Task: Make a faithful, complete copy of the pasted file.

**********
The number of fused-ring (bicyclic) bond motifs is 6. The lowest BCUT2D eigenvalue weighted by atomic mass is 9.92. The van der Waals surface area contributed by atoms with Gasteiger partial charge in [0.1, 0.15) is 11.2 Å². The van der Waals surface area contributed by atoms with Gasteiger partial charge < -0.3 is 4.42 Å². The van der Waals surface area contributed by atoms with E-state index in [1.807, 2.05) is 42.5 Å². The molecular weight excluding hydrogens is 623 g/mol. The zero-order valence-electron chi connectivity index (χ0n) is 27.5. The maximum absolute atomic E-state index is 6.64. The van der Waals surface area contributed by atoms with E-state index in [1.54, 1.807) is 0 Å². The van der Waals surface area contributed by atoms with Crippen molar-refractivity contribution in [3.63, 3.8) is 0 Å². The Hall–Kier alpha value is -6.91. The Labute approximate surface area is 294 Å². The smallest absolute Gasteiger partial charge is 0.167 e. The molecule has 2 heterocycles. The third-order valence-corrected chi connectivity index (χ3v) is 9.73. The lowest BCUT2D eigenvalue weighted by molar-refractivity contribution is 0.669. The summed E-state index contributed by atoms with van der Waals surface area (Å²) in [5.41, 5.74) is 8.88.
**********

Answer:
The number of fused-ring (bicyclic) bond motifs is 6. The lowest BCUT2D eigenvalue weighted by atomic mass is 9.92. The van der Waals surface area contributed by atoms with Gasteiger partial charge in [0.1, 0.15) is 11.2 Å². The van der Waals surface area contributed by atoms with Gasteiger partial charge < -0.3 is 4.42 Å². The van der Waals surface area contributed by atoms with E-state index in [1.807, 2.05) is 42.5 Å². The molecular weight excluding hydrogens is 623 g/mol. The zero-order valence-electron chi connectivity index (χ0n) is 27.5. The maximum absolute atomic E-state index is 6.64. The van der Waals surface area contributed by atoms with E-state index in [1.54, 1.807) is 0 Å². The van der Waals surface area contributed by atoms with Crippen molar-refractivity contribution in [3.63, 3.8) is 0 Å². The Hall–Kier alpha value is -6.91. The Labute approximate surface area is 294 Å². The smallest absolute Gasteiger partial charge is 0.167 e. The molecule has 2 heterocycles. The third-order valence-corrected chi connectivity index (χ3v) is 9.73. The lowest BCUT2D eigenvalue weighted by molar-refractivity contribution is 0.669. The summed E-state index contributed by atoms with van der Waals surface area (Å²) in [5.41, 5.74) is 8.88.